The honeybee is the most geometrically minded of insects. The honeycomb that bees build with wax is always laid out in quasi-horizontal, non-angled hexagonal cells, to be filled with bee larvae and stores of honey and pollen. It’s a perfect shape, repeated over and over again each time a honeybee colony builds out its hive. This is deep geometry.
The first time photographer Rose-Lynn Fisher looked at a bee’s eye magnified through a scanning electron microscope, she saw that same repeated hexagonal pattern. She was struck by the symmetry. “There was an echoing of the hexagon in the structure of the bee’s eye, just like the pattern of the honeycomb in form and structure,” she says. “Is it a coincidence? A clue?”
The sight helped inspire Fisher to begin a multi-year project centered on highly composed photographs of bee parts magnified through the scanning electron. The results reveal the intricate complexity that makes up something as seemingly simple as bee. Magnified 800 times, the invisible hairs that sprout from a bee’s eyes looks like a forest, with fat cells of pollen trapped between the branches. Magnified 150 times, the segments of the finely jointed antenna all pop visibly: the pollen-covered scape, the knob-shaped pedicel and the flagellum. Each of the 6,900 hexagonal lenses is visible in the eye, magnified 200 times, as if the visual organ were a futuristic chessboard. Magnified 600 times, the bee’s proboscis—the spoon like tip of the tongue that flicks out to absorb nectar, water and honey, seems otherworldly.
As Verlyn Klinkenborg writes in his introduction to Fisher’s book, Bee, “there’s nothing general about a honeybee”—and her photographs bear that out. Every part of the bee’s body is seemingly designed to further its specific purpose: to make its way into the world, to capture pollen and carry it back to the hive, even to die in its defense with a stinger that, when employed, rips out the bee’s own innards. “As though revealing a secret, the scanning electron microscope presents a realm of structure, design and pattern at a level of intricacy we are oblivious to in our daily experience,” writes Klinkenborg. Fisher’s photographs make visible that microscopic symmetry.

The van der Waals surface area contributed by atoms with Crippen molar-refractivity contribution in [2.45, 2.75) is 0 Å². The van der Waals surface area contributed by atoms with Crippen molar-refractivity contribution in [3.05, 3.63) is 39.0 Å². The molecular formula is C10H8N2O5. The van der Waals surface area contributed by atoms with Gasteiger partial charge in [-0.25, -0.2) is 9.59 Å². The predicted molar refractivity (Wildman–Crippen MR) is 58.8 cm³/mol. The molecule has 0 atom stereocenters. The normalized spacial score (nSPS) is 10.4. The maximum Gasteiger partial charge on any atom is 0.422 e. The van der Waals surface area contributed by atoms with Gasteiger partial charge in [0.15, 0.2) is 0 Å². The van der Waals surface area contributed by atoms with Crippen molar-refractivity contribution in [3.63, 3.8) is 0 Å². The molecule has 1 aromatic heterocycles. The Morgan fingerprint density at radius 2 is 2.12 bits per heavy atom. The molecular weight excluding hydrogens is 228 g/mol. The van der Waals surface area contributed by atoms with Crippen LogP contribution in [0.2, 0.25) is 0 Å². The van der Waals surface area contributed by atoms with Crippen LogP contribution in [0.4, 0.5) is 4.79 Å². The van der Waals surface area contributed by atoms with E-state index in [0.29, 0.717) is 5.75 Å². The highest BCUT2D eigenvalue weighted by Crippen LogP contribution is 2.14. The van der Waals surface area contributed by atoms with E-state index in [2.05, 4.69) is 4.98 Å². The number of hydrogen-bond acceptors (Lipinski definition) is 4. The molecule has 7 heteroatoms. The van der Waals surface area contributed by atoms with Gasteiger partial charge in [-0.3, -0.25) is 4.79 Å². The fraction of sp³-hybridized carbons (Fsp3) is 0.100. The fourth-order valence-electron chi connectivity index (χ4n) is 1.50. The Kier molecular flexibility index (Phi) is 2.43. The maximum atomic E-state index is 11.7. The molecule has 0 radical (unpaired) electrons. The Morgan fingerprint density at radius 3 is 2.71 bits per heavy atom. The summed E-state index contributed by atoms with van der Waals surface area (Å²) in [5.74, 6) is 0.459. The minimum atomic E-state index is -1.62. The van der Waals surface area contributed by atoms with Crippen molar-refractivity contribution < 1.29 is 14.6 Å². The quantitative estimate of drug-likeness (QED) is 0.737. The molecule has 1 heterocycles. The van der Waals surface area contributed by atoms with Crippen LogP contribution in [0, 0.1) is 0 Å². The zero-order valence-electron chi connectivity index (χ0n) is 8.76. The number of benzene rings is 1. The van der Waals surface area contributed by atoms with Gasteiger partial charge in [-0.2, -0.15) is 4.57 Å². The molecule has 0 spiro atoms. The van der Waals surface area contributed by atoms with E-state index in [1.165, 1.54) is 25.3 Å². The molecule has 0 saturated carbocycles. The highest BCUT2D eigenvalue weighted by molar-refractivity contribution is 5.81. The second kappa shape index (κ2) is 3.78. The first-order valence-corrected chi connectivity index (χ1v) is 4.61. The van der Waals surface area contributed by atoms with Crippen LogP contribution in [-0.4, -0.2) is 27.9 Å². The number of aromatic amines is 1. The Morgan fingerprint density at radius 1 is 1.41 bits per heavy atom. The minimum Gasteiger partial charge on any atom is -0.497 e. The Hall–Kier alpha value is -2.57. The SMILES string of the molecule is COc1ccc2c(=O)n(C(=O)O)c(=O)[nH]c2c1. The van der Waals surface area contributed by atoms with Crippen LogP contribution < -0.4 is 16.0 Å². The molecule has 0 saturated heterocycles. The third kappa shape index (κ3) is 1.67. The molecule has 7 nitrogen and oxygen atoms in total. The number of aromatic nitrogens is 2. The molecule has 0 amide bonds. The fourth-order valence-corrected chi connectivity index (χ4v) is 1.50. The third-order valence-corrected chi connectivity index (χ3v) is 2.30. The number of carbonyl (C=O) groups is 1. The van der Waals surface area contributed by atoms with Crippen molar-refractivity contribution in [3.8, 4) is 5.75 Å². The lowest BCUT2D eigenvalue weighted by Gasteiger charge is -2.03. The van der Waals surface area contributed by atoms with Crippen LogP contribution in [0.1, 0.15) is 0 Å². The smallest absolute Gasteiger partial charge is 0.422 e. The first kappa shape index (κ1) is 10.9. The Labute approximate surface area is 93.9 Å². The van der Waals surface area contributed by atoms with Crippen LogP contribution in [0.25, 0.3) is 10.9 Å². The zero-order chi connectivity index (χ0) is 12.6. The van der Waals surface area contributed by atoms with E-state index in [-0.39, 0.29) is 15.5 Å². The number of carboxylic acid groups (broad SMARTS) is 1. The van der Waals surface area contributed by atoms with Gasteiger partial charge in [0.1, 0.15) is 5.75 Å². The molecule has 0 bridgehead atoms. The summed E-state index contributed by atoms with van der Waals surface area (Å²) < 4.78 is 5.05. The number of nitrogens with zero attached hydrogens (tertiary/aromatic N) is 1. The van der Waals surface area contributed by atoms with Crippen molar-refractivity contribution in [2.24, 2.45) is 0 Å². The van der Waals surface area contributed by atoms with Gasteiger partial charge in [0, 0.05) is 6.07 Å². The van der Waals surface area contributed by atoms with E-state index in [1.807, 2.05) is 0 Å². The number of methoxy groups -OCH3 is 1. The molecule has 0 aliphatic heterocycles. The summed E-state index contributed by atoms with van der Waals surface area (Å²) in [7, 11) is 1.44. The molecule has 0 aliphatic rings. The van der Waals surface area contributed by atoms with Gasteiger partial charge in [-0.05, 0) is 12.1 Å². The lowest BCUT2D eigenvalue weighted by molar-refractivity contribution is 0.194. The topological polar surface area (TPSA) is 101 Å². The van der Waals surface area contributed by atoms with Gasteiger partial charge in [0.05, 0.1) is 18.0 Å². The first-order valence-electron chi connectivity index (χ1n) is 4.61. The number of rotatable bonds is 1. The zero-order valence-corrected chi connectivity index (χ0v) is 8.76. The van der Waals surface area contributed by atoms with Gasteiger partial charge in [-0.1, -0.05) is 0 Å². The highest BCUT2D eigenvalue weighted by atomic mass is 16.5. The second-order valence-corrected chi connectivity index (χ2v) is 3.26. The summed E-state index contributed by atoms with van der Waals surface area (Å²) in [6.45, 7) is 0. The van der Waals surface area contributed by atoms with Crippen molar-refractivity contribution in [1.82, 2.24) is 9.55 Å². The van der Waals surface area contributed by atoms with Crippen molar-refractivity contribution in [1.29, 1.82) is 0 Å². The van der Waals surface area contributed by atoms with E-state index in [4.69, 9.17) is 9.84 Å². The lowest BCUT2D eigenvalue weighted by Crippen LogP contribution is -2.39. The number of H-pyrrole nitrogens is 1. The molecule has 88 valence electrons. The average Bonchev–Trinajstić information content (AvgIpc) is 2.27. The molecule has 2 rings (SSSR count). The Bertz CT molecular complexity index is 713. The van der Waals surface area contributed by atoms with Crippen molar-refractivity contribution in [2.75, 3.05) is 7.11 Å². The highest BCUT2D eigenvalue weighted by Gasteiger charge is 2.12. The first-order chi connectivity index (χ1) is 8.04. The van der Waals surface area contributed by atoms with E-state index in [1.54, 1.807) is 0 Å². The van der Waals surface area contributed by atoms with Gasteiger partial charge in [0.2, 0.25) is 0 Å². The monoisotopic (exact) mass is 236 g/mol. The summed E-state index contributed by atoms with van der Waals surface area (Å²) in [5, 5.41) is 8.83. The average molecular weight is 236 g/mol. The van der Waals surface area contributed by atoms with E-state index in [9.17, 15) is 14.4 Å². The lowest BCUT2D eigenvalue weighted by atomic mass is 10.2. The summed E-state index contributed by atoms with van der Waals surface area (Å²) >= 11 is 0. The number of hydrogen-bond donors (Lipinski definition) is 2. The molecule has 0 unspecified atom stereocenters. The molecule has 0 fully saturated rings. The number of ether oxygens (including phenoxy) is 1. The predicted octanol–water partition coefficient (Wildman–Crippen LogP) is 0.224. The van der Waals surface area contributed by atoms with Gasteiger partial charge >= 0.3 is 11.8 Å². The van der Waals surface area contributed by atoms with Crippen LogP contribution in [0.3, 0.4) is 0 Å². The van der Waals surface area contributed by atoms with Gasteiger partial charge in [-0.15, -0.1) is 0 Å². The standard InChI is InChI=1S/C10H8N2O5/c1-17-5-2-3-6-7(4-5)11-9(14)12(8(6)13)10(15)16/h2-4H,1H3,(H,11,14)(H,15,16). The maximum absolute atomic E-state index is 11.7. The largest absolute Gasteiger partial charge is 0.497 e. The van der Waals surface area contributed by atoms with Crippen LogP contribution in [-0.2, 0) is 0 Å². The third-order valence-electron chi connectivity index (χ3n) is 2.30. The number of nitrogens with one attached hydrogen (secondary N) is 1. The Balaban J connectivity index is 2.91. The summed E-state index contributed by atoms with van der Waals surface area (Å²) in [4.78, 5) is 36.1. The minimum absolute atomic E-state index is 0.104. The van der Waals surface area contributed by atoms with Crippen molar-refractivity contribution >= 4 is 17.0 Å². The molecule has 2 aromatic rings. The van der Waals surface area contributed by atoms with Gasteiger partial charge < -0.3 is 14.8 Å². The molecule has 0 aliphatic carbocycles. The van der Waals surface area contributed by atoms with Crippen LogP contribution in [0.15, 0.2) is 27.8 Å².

But while the honeybee may be perfectly suited to its purpose, the world around the insect is changing—and not for the better. Bees are bombarded with pesticides, beset by deadly mites in their hives, sickened with new diseases and starved of nutrition as the fields they pollinate are replaced with rows of monocultured corn and soybeans. The bees are dying, and our actions—conscious and unconscious—are at fault. “We’re so out of balance,” says Fisher. “They’re the canaries in the coal mine.” More than that, there’s a connection between the bees and us, a connection that goes beyond the simple fact that the pollination work of the honeybee puts food on our tables. We’re part of the same world, from the “microscopic to the cosmic” as Fisher puts it—and we need to keep that world together.
Rose-Lynn Fisher is a fine-art photographer. Her book, BEE, is available through Princeton Architectural Press.
Bryan Walsh is a senior editor for TIME International & environmental writer. Follow him on Twitter @bryanrwalsh.
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